If it weren’t for social media, I probably wouldn’t know as much about the CSCOPE controversy in Texas. Legislators post about the continued battle on their Facebook pages. Citizens condemn the curriculum on Twitter and express fears that the lesson plans may be used anyway.
I have many issues with CSCOPE as a one-size-fits-all curriculum. In this blog post, I’d like to discuss why two of the most discussed questions / assignments, when taught in the right context, promote critical thinking and allow for a wide range of pro-America responses.
1) Draw a flag for a new socialist country.
I think it’s all right for American students to learn how to identify socialism. The assignment prompt as it has been circulated in the media does not put any value judgment on this socialist country — it asks kids to draw. I would assume, though, that students must also turn in an explanation for WHY they drew the flag this way.
My child can submit a solid pink rectangle with an explanation that socialism is for girls and wimps. Aside from the sexism, it would meet the assignment.
My child can submit an inverted American flag with an explanation that socialism is antithetical to everything that American democracy represents. It flies in the face of the individualism, capitalism, competition, etc. that make the United States great. This too meets the assignment.
The burden is then placed on the teacher, not the curriculum, to honor the critical thinking of such students. Not all teachers are trained to accept multiple points of view. The standardized testing mentality seeks ONE correct answer when there could be 42.
If a child gets an “F” for submitting the flag pictured above, the problem is not with the assignment. The problem is with the teacher. As long as the kid shows a clear understanding of socialism, she deserves an “A” for her work.
2) Explain why, from the perspective of the British, dumping tea in the Boston harbor could have been seen as an act of terrorism.
First, I would like to point out that when I learned that this question existed at all — and apparently it was removed from the standard curriculum? — I was impressed by its daring.
Even if I change “could have been” to “was,” the question does not say that American colonists were in fact terrorists.
My child could respond that the British indeed might have felt that way, but they were WRONG. My child could engage in a nuanced discussion of motive vs. methods defining terrorists — if your goal is freedom from tyranny, it’s not terrorism. My child could argue that making a lot of tea is not the same as murdering innocent people to incite panic. My child could define the situation as one of peaceful non-violent protest made all the more eloquent by the fact that during the actual Boston Tea Party, many American participants disguised themselves as fierce Mohawk warriors.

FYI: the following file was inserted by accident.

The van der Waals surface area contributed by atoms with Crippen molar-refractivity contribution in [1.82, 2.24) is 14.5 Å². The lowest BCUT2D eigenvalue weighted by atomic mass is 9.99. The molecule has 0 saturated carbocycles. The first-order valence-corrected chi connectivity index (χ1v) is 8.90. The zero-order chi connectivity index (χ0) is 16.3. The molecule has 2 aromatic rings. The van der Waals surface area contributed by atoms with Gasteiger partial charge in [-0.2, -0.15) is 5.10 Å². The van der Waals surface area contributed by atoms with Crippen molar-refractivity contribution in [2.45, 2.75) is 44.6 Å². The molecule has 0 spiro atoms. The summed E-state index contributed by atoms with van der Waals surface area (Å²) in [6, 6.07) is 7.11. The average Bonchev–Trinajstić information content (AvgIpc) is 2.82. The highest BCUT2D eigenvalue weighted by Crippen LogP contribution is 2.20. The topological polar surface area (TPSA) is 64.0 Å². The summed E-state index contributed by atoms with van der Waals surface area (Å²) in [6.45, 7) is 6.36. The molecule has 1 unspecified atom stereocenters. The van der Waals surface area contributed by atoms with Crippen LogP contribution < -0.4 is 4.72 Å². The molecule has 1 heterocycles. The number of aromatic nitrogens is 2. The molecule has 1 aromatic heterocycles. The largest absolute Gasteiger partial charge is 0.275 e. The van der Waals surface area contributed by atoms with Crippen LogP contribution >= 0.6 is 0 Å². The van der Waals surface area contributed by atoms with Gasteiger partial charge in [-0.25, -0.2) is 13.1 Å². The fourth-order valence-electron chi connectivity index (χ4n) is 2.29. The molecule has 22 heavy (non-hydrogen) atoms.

Nothing in the assignment keeps my patriotic kid from stating clearly that putting tea in the water was not a terrorist act.
I wonder how many teachers actually used either of these assignments in the past few years? Personally, I would look at both and say, “Mmmm. Great critical thinking but too controversial. Let’s see what else teaches these TEKS.” And based on what I know about CSCOPE, I wouldn’t have been required to use anything specific and there would have been other options. Any mandates would have come from my local school board or school.
Should CSCOPE remain an option for Texas schools that are looking at no lesson plans with just weeks to go before classes begin? I’m not a K-12 teacher. I don’t use the lesson plans on a regular basis. If I wanted complete control over curriculum, I would homeschool, and as it stands, I trust in my parenting skills to impart certain values to my family. So while I do have children in the public school system, I defer to the folks in the classroom to decide whether the materials have educational merit. If CSCOPE is leading to lower test scores, as one blogger claims, then why wouldn’t teachers be running as far and as fast as they can from the system?